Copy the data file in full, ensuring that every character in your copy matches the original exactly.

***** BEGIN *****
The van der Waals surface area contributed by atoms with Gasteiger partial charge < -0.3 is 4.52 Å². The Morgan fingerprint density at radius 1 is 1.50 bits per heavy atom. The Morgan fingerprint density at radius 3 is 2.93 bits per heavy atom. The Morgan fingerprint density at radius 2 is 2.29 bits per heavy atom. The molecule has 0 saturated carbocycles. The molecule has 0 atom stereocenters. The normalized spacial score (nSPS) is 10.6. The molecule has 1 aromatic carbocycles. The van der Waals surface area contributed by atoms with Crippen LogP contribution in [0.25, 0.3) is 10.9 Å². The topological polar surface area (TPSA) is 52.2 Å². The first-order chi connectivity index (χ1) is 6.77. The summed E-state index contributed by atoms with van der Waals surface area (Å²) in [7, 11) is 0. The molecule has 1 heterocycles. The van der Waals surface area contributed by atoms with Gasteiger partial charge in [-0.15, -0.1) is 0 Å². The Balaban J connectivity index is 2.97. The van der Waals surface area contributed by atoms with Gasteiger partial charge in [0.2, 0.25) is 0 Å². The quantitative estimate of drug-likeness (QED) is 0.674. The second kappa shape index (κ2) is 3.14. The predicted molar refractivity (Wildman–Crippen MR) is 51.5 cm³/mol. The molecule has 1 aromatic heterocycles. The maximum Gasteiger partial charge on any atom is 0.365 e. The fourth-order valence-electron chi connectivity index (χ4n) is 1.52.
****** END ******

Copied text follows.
The van der Waals surface area contributed by atoms with Gasteiger partial charge < -0.3 is 4.52 Å². The Morgan fingerprint density at radius 1 is 1.50 bits per heavy atom. The Morgan fingerprint density at radius 3 is 2.93 bits per heavy atom. The Morgan fingerprint density at radius 2 is 2.29 bits per heavy atom. The molecule has 0 saturated carbocycles. The molecule has 0 atom stereocenters. The normalized spacial score (nSPS) is 10.6. The molecule has 1 aromatic carbocycles. The van der Waals surface area contributed by atoms with Crippen LogP contribution in [0.25, 0.3) is 10.9 Å². The topological polar surface area (TPSA) is 52.2 Å². The first-order chi connectivity index (χ1) is 6.77. The summed E-state index contributed by atoms with van der Waals surface area (Å²) in [7, 11) is 0. The molecule has 1 heterocycles. The van der Waals surface area contributed by atoms with Gasteiger partial charge in [-0.15, -0.1) is 0 Å². The Balaban J connectivity index is 2.97. The van der Waals surface area contributed by atoms with Gasteiger partial charge in [0.2, 0.25) is 0 Å². The quantitative estimate of drug-likeness (QED) is 0.674. The second kappa shape index (κ2) is 3.14. The predicted molar refractivity (Wildman–Crippen MR) is 51.5 cm³/mol. The molecule has 1 aromatic heterocycles. The maximum Gasteiger partial charge on any atom is 0.365 e. The fourth-order valence-electron chi connectivity index (χ4n) is 1.52.